Ryszard Kapuscinski should have got a Nobel Prize

The Washington Post reports the death of Ryszard Kapuscinski:

Ryszard Kapuscinski a Polish writer and journalist who gained international acclaim for his books chronicling wars, coups and revolutions in Africa, the Middle East and other parts of the world, died of a heart attack, his literary agent said. He was 74.

His book The Emperor about Haile Selassie is one of the great studies of dictatorship; and the Shadow of the Sun is among the very best accounts of travelling in Africa.

Published by Owen Barder

Owen is Senior Fellow and Director for Europe at the Center for Global Development and a Visiting Professor in Practice at the London School of Economics. Owen was a civil servant for a quarter of a century, working in Number 10, the Treasury and the Department for International Development. Owen hosts the Development Drums podcast, and is the author Running for Fitness, the book and website. Owen is on Twitter and

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  1. I was lucky enough to meet him a few times while I was in Poland  (1986-88) and to get to know him a little.  He was remarkably modest and unassuming (in my experience anyway) and fascinating to listen to.  A great and extraordinarily perceptive writer and  a great man too.   Polish people have a remarkable capacity for interpreting everything — novels, plays, television soap operas — as a commentary on specifically Polish affairs, even when they are the creations of writers with no obvious experience of or interest in Poland.  But Kapuscinski,  as a Pole himself, could credibly be assumed to have Polish affairs in mind  even when writing about matters with no overt Polish connections — such as the emperor of Ethiopia or football in Latin America.  This gives almost everything he wrote a tantalising extra dimension.  Since much of his work was done when Poland’s deeply unpopular communist regime was capable of severely penalising dissent,  some of Kapuscinski’s output demonstrated real courage.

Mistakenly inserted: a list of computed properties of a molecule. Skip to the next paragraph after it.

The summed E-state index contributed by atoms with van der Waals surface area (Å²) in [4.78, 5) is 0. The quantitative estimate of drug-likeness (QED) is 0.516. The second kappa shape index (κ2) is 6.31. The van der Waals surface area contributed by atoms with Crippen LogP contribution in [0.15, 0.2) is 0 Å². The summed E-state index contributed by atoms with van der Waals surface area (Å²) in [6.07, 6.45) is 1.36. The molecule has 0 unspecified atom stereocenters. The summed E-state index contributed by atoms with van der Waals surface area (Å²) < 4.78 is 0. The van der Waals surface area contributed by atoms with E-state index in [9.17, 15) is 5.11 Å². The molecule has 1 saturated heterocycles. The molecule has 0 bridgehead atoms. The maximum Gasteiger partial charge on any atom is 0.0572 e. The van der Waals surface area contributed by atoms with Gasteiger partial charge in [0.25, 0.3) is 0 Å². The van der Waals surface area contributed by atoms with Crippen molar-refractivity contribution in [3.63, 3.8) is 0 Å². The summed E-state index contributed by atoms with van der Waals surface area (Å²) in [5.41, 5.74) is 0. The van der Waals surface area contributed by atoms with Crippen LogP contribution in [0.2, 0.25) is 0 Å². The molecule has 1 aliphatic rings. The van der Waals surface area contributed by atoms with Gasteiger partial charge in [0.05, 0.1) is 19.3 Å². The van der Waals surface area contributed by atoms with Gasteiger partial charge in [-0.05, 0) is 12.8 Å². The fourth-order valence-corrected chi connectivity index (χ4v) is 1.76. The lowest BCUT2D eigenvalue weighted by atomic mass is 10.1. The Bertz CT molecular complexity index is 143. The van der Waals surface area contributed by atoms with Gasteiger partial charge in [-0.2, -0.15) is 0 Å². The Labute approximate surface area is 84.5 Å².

Brian
    http://www.barder.com/ephems/

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